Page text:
A lot of folks, including me, get trapped into thinking that intimacy equals closeness. But if any of us are paying attention to ourselves, we see the setup in that. If we see intimacy through this perspective, we spend vast amounts of energy denying, rejecting, or judging ourselves around our need for space and separateness. Some of us might even become co-dependent or emotionally fused with our partner in our denial of this fundamental need. Instead of this kind of one-sided intimacy, let’s embrace the other side—separateness. Then ask ourselves, “How to I accept these seemingly contradictory energies at the same time, rather than pretend to be all about closeness?” It is critical, if we want long-term, vibrant intimacy, that we heed the words of Bruce Tift and come to know and accept intimacy as a balancing act between separateness and closeness.
April 23, 2013
I’m aware of some new dads who are in quite the bind. On the one hand, they are devoted to their family. They love their family. So much so, that they work very hard to “provide” a good income and stability for their family. But then, at the very same time, they also feel pressure to be home more—more involved, and more available to their kids. So they bust their ass at their job all day, then “work hard” trying to be a good dad at home. They come home, take over, and might be “on” until after bedtime. Then they are “on” on weekends. They feel pressure on both fronts to show up big. On top of these two, they might also want to be a “good” husband and really be there for their partner with the limited time left. Oh yeah, if there’s any space left, he probably wants space for himself by getting some quality personal time, time to check out, or whatever (notice how this is very last). Pretty soon, this dad is pulled in a number of directions.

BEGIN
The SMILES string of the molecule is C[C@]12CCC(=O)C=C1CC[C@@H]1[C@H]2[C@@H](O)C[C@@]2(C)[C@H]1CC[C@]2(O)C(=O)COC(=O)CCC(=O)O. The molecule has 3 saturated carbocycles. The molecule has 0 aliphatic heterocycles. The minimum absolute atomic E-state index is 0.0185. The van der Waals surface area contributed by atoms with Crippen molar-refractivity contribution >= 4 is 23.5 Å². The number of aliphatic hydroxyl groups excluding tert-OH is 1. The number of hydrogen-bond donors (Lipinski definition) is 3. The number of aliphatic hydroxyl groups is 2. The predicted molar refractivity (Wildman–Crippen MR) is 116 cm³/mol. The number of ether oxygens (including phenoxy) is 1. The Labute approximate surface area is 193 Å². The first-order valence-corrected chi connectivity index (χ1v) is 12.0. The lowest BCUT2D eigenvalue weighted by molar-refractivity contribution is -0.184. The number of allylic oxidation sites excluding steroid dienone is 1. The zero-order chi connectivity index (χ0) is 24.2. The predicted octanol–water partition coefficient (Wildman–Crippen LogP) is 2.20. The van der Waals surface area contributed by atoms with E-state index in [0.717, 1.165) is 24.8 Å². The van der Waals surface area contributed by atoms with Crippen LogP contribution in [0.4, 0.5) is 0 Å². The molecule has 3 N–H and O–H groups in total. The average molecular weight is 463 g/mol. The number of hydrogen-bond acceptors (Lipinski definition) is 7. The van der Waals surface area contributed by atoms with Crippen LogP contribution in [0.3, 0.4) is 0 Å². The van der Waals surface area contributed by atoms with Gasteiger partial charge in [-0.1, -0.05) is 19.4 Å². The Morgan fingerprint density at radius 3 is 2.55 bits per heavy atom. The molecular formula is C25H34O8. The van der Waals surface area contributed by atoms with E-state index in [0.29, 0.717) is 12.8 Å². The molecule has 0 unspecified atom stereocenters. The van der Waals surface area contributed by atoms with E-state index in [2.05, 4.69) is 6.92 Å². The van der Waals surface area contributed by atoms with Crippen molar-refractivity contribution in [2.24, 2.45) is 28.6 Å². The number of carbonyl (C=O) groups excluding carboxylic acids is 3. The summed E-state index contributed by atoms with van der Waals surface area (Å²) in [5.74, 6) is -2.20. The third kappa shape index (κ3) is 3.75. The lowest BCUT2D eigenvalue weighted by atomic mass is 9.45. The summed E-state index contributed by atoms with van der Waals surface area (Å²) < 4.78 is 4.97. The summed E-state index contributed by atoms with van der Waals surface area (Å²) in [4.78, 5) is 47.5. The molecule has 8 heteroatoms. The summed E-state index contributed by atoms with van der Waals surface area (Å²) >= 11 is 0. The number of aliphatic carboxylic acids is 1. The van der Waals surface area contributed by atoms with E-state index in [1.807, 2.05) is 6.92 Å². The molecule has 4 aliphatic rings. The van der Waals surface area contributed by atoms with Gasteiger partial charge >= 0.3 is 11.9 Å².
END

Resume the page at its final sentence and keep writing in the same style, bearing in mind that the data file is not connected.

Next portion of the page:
The “good guy” heroic personality-types [...]
April 21, 2013
Wow. This feels vulnerable…
Sex is a crucible. It has always been a very confronting domain for me. I face my brightest light and my darkest shadow. I (somewhat) successfully avoided going deeper sexually for years because: 1) shame, 2) lack of self/body awareness, 3) wounds and cluelessness, and, 4) I always stayed in short term relationships where I would bail when 1-3 happened or when insecurity or inadequacy surfaced.
In more recent years, as I continue to awaken my sexuality at a deeper level, more opens up for me. I see how, as a man, I bought into my conditioning to perform, please her, or get it right. This approach to sex of course, stops the natural, divine flow of [...]
April 13, 2013
“I’d like to say something to her without her freaking out.”
Why’s her reaction a problem? What’s wrong with your partner freaking out?
Most folks have it that the reason they hold back their truth in relationship is because their partner can’t handle it or will get too upset. Sorry folks, but the main reason many of us hold back is that we are afraid. Afraid of what? A few things, but mainly our reaction to their reaction. We are afraid of our own stuff that gets triggered when they get triggered. This is the enmeshed stance in relationship. “I can’t be me because I might upset you, so I’ll protect myself and withhold what I really want to say.” Meanwhile I rob them the opportunity to grow by not saying anything. So what if the other person gets upset? That is their problem, not yours (and, if we are on it, we can make space for their reactivity and love them through it). We have to learn how to be smarter and more courageous than this in relationship, especially if we care about being who we truly are, and especially if we really do love the other person. Let’s give them a chance and trust they can handle who we are. If they can’t, perhaps it’s time to move on.